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William M. Turner, Ph.D.


In 1971, AGW scientists carried out a Thermonic survey of Wolf Creek Dam in Kentucky for the U.S. Army Corps of Engineers.  The survey sought to determine whether there were distinct zones of subflow in the dam foundation.  This case history is based on Turner (1977).  The location of the dam is shown in Figure 1.


Wolf Creek Dam sits astride the Cumberland River near Jamestown, Kentucky.  It was completed in 1955. In 1965 a mud boil appeared in the tailrace area of the dam.  This led to speculation that subflow was occurring beneath the eastern edge of the embankment.   Limited tracer studies using fluorescein dye indicated that ground water moved at 20 feet per minute in some areas. 

Rapidly moving ground water in the foundation of an earthen dam presents a significant safety problem.  In such cases, the high velocity ground water causes a low potential head in the foundation and water within the foundation moves downward and into it carrying with it the earthen material of the dam embankment.  A condition known as piping occurs.  If unchecked, piping can cause the failure of the dam itself. This was the cause of the Teton dam failure.

Extensive drilling, following the recognition of leakage, revealed a well-developed system of solutionally enlarged joints in the limestone foundation.  This was not a complete surprise.  Construction photographs of the key trench showed solution caverns in the limestone bedrock with workers standing in them.


The Cumberland River, at the dam site, is a broad, meandering river that has entrenched itself into a relatively flat lying sequence of shale, sandstone, and limestone.  At the dam site, a thin deposit of Quaternary alluvium and regolith debris overlies the Leipers Limestone of Upper Ordovician age.  The Leipers Limestone is a bluish-gray to light-gray, arenaceous and argillaceous, medium- to coarse-grained, very fossiliferous limestone that weathers to a brown rubble and forms gentle slopes.  It is 80 feet thick at the dam site.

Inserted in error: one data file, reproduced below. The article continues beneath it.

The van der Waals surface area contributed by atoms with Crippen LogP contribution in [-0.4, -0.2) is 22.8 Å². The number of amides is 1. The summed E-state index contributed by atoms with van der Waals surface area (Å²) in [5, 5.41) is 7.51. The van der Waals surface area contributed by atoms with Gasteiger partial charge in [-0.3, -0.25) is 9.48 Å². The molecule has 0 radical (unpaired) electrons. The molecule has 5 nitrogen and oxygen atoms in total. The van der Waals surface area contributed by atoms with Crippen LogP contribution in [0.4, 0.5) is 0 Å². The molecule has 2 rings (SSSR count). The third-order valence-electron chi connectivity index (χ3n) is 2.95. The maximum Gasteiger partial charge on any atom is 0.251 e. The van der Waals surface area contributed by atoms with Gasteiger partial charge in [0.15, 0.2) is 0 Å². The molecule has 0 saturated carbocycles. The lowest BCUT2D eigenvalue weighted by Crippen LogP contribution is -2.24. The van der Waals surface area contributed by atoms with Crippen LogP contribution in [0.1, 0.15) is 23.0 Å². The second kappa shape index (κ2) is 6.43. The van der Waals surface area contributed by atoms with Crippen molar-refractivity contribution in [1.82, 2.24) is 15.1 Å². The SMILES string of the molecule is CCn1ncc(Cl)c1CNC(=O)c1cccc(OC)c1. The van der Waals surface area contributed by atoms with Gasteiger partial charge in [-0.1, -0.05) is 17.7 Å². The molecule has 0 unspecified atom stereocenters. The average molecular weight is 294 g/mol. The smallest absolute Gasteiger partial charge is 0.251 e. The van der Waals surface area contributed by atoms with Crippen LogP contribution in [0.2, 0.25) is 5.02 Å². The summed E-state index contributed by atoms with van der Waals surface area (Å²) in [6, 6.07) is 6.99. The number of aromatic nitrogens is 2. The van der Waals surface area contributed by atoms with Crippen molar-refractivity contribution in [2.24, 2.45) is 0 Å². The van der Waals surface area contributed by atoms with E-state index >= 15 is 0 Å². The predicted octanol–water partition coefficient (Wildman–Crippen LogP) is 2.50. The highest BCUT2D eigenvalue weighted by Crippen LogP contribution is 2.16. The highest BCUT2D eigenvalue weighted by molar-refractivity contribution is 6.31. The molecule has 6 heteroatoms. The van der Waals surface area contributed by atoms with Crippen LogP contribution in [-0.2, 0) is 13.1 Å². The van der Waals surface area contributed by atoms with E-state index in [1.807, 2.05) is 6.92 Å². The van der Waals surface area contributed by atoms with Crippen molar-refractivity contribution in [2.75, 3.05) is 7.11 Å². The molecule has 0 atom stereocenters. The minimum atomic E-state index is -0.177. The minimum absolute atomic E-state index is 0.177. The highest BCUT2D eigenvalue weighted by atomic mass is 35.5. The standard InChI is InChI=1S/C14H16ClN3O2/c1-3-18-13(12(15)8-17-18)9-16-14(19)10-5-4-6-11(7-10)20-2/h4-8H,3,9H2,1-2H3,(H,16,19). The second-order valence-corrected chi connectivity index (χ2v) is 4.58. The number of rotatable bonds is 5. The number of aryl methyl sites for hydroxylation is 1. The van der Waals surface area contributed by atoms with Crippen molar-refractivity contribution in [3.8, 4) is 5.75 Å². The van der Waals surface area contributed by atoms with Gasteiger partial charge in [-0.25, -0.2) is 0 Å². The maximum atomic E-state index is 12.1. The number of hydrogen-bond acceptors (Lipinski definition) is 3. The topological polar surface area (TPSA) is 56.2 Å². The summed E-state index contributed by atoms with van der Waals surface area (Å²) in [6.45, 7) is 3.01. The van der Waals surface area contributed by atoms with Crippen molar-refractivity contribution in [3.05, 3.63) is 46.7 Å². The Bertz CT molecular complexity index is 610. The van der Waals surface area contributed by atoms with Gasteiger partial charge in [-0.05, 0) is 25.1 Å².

The Leipers Limestone is overlain by the Cumberland Formation, a siliceous dolomite also of Upper Ordovician age. 

Overlying the Cumberland Formation unconformably is the Chattanooga Shale of Devonian age. 

The most extensive rock unit exposed in the vicinity of the dam and reservoir is the Fort Payne Formation of Lower Mississippian age.  The Fort Payne Formation is comprised of siltstone, shale, and limestone.  It is about 270 feet thick in the area of the dam.

The regional trend of major joints in the area is about N 54o W. and about N. 27o E.. Other joints appear to trend N. 36o E. and N. 42o E..  The axis of the dam embankment trends about N. 67o E.. 

During excavation of the key trench during construction of the dam, at least one large alluvium-filled solution cavity was encountered in the foundation near the left bank. Extensive drilling following recognition of leakage has revealed a well-developed system of joints in the limestone foundation of the dam.


Traditionally, piezometric information has been of greatest importance for analyzing the hydraulic characteristics of dam foundations.  The piezometric information at Wolf Creek indicated: 

1. A decrease in hydraulic head downstream from the dam. 

2. The river downstream of the dam is a gaining stream. 

3. The source of the waters flowing beneath the earthen dam embankment is the reservoir behind the dam. 

4. A zone of high permeability exists in the dam foundation near the center of the dam. 

5. No specific indications of narrow zones of high flow are evident.


Conventional geophysical methods of ground-water exploration measure only the properties of the rock medium in which ground water occurs rather than measuring properties of the water itself.  That is, the contrast in elasticity, density, electrical conductivity, and magnetic susceptibility in fractured rock is generally insufficient to enable resolution of features pertinent to ground-water occurrence and movement.   Thermonics, however, measures a property of the ground water itself, namely its ability to redistribute rising geothermal heat.  Thermonics is a powerful new tool for quantitative and qualitative analysis of ground-water-flow systems.